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ASKED BY:

John V.

FSC MEMBER:

Yes

CATEGORY:

Engine

TAGS:

BMW Air Intake, K&N Air Intake

Question

Dear Gil, I recently completed installation of a K&N Air Intake system on my BMW 05 325CI. While I was doing the installation I replaced my DISA valve as well as my lower Intake Boots. I also replaced my MAF with a OEM. Prior to all this I was getting a Code# PO 174 AND PO 171 and a check engine light after 10 miles of driving. I did find a crack in my lower intake boot and was replaced. Today the codes are gone and the Air Intake system from K&N is working fine. My question is: “Is it really worth it to get a aftermarket Air Intake System? Thanks JV in Apopka

Amazon.com: K&N Cold Air Intake Kit: High Performance, Increase Horsepower: 50-State Legal: Compatible with 1999-2005 BMW 3 Series (325Ci, 325i, 325 Xi, 323 Ci, 323i, 328Ci, 328) 2.5/2.8L L6,57-1002 : Automotive

Answer

Hello Mr. John, this is a multilayered question, I’ll try my best to be clear with the answer. The short answer is usually with this type of intake system the answer is no. The first reason: K&N filters are what is called a wet type filter, you are supposed to clean them and spray them with a lubricant afterwards. The issue is the lubricant. The air mass meter is an exposed, heated wire, as the air passes by the wire it will cool it down. The engine computer will always keep the temperature at the wire at a predetermined temperature. The amount of amperage that it takes to heat the wire to that temperature is what tells the engine computer how much air is going into the engine in order for it to have an equivalent amount of fuel. What happens is the lubricant from the filter, along with fibers from it will get on that wire, causing the resistance to increase. That will cause a false air reading as the engine computer will now have to use more amperage to heat the wire, therefore making it think that there is more air going into the engine than actual. This in turn will cause the engine to run “rich”, or too much fuel for the amount of air actually going into the engine. When that happens the only solution is to replace the air mass meter. There are products that claim to be able to clean the sensor, however, they are not effective.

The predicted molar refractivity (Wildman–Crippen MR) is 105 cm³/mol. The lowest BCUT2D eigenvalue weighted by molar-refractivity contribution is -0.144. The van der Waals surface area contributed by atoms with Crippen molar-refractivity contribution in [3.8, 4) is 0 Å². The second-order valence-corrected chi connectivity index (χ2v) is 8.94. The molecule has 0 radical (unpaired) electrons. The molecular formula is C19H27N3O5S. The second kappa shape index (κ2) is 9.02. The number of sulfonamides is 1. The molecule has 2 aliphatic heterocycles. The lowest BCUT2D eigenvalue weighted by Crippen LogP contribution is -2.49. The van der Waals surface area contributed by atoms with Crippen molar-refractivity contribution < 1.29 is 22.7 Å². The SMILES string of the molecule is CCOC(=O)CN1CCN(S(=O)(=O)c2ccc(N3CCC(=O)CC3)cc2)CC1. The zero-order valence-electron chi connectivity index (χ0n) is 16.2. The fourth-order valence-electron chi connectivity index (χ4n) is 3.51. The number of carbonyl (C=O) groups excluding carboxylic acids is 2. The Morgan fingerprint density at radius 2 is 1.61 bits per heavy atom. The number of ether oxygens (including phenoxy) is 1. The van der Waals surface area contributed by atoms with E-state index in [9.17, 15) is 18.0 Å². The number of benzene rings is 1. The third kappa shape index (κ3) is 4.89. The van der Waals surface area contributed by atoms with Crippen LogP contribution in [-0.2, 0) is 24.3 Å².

Now for the second part, expected gains for a naturally aspirated (non-turbo) engine with what is called a cold air intake will be between 2 and 6 HP on average. The intake system you have is not the cold air type, this type of intake system will move the filter out of the engine bay. The reason for this is engine bay temperature. While the factory air box does restrict flow to an extent, it also works as a heat shield for the filter, aftermarket heat shields tend to not be as effective due to their open design and/or material. This causes the engine to actually ingest hotter air than with the factory air box, as hot air is not as dense, the result is less and hotter air going into the engine. These types of intake systems have been found to actually cause the engine to lose a few horsepower. The other factor is the actual design of the intake pipe, it has to be very precise in design, it cannot cause any turbulence inside of the pipe near the air mass meter as this will also cause erroneous reading. The downside to having a cold air intake is the fact that it will make the engine more susceptible to ingesting water if you go through water. It will usually place the filter on one of the lower edges of the bumper, and as we know, puddles are common in this area especially this time of the year.

I hope I was able to answer your question without boring you too much. Please let me know if you have any other questions. Thank you.

Gil Neves

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